Rewinding git commit --amend

25 June 2012

It may come to pass that you will run git commit --amend by mistake. When this happens, you’ll want to unwind the operation you just did.

In some cases the changes are simple enough that you can use git reset -p to remove those lines from the commit. However, sometimes git reset -p isn’t up to the task, as in the case when the changeset is very large. Luckily, git has a ticker tape of the changes you make to each branch, which is called the reflog.

The reflog records when the tip of a branch is updated. The tip is updated any time you create a new commit, amend a commit, reset a commit, switch branches, etc. Basically, any time HEAD changes, you will get a reflog entry. The reflog therefore is a great tool for understanding how the repository came to be in a particular state.

git reflog -2 will give you the last two operations that Git performed. In the case of an amend, it will look something like this:

C HEAD@{0}: commit (amend): Something something something commit message
B HEAD@{1}: reset: moving to HEAD~1

git commit --amend is kind of shorthand for the following, given changes have been made, and are either in the index or in the working directory:

$ git stash
$ git reset HEAD~1
$ git stash pop
$ git add .
$ git commit

Or, in English:

  • Save the changes that you want to apply to the HEAD commit off in the stash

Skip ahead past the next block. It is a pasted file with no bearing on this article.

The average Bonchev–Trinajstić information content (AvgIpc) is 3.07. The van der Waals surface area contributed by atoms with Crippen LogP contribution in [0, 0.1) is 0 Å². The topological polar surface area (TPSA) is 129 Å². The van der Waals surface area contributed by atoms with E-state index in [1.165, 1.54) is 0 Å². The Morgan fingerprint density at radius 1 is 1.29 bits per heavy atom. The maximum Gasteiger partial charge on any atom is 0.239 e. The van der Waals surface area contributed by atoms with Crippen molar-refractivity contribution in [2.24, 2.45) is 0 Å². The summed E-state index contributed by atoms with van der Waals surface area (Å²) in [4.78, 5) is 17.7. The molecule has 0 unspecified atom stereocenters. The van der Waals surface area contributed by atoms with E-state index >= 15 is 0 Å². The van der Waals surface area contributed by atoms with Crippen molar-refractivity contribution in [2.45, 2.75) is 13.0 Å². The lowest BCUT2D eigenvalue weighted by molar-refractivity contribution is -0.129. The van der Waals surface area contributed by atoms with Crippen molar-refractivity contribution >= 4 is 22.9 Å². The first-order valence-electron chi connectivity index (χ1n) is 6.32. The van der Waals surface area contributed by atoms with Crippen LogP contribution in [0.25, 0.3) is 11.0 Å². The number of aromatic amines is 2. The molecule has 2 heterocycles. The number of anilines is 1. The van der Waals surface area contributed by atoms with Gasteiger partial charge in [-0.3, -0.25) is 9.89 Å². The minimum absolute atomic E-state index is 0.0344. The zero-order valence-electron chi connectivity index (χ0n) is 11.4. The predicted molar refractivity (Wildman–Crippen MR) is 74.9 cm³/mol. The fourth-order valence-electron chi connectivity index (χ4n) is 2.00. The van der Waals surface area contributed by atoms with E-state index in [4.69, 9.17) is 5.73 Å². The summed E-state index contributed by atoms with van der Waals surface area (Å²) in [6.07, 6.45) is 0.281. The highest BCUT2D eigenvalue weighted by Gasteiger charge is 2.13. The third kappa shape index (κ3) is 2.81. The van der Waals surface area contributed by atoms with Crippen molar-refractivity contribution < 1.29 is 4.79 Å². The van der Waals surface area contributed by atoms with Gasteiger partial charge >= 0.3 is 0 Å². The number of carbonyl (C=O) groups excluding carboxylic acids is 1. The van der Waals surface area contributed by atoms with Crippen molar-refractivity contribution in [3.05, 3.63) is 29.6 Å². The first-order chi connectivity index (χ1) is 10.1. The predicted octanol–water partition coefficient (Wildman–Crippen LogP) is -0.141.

• Remove the HEAD commit and put its contents in the index
  • Apply the stashed changes to the working directory, adding them to the changes from the commit that was reset
  • Make a new commit

Thus, the last two operations in the reflog are reset and commit.

So, what can we do with this? Well, B was HEAD before the amend happened. C is the amended commit. git diff C..B will show you what changes were applied as part of the amend:

$ git diff C..B

From here you can use git apply to apply the reverse of what you amended earlier to your working tree:

$ git diff C..B | git apply -
  • Note: The hyphen in git apply - causes git apply to take stdin as input.
  • Extra Note: The arguments to git diff are given in reverse order, with the later commit happening first to show the reverse of the amend. It’s the same as doing git diff B..C -R, which reverses the diff output. Additionally, the -R argument may be applied to git apply instead of git diff to achieve the same effect.

Now we can do another amend to put the commit back to where it was before we did the previous amend:

$ git commit -a --amend -CHEAD

And then, by reversing the order of the refs to git diff, get the changes we want to apply to the correct commit back:

$ git diff B..C | git apply -

And commit as necessary, this time using –fixup to indicate the correct commit (in this example, A):

$ git commit -a --fixup A

Then you can rebase either now or at a later time to do the ‘amend’ you had originally intended:

$ git rebase --i --autosquash A~1

So don’t fret when you do an accidental amend. It’s just a couple commands away from being unwound and applied to the correct commit.


Random git tips

Reuse Recorded Resolution (rerere)